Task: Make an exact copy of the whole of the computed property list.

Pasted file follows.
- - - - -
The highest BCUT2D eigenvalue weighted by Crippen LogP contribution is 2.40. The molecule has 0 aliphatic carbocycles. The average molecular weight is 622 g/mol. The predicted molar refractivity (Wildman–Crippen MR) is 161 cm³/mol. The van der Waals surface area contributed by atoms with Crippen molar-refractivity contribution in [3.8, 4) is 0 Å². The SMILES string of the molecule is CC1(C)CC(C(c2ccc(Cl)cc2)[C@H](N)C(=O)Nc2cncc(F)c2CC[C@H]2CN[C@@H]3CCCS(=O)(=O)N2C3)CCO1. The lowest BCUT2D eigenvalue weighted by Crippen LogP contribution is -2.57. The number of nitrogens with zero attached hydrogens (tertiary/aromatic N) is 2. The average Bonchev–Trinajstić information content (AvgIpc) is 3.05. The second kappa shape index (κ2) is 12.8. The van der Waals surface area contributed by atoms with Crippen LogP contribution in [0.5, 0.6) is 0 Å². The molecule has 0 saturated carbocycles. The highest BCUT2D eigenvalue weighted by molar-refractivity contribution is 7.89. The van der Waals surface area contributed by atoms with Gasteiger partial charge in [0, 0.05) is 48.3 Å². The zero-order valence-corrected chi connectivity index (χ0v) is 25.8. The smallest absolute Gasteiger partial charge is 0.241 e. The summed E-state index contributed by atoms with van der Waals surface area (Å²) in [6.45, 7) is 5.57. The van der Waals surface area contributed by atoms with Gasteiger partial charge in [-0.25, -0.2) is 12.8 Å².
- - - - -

The highest BCUT2D eigenvalue weighted by Crippen LogP contribution is 2.40. The molecule has 0 aliphatic carbocycles. The average molecular weight is 622 g/mol. The predicted molar refractivity (Wildman–Crippen MR) is 161 cm³/mol. The van der Waals surface area contributed by atoms with Crippen molar-refractivity contribution in [3.8, 4) is 0 Å². The SMILES string of the molecule is CC1(C)CC(C(c2ccc(Cl)cc2)[C@H](N)C(=O)Nc2cncc(F)c2CC[C@H]2CN[C@@H]3CCCS(=O)(=O)N2C3)CCO1. The lowest BCUT2D eigenvalue weighted by Crippen LogP contribution is -2.57. The number of nitrogens with zero attached hydrogens (tertiary/aromatic N) is 2. The average Bonchev–Trinajstić information content (AvgIpc) is 3.05. The second kappa shape index (κ2) is 12.8. The van der Waals surface area contributed by atoms with Crippen LogP contribution in [0.5, 0.6) is 0 Å². The molecule has 0 saturated carbocycles. The highest BCUT2D eigenvalue weighted by molar-refractivity contribution is 7.89. The van der Waals surface area contributed by atoms with Gasteiger partial charge in [0, 0.05) is 48.3 Å². The zero-order valence-corrected chi connectivity index (χ0v) is 25.8. The smallest absolute Gasteiger partial charge is 0.241 e. The summed E-state index contributed by atoms with van der Waals surface area (Å²) in [6.45, 7) is 5.57. The van der Waals surface area contributed by atoms with Gasteiger partial charge in [-0.25, -0.2) is 12.8 Å².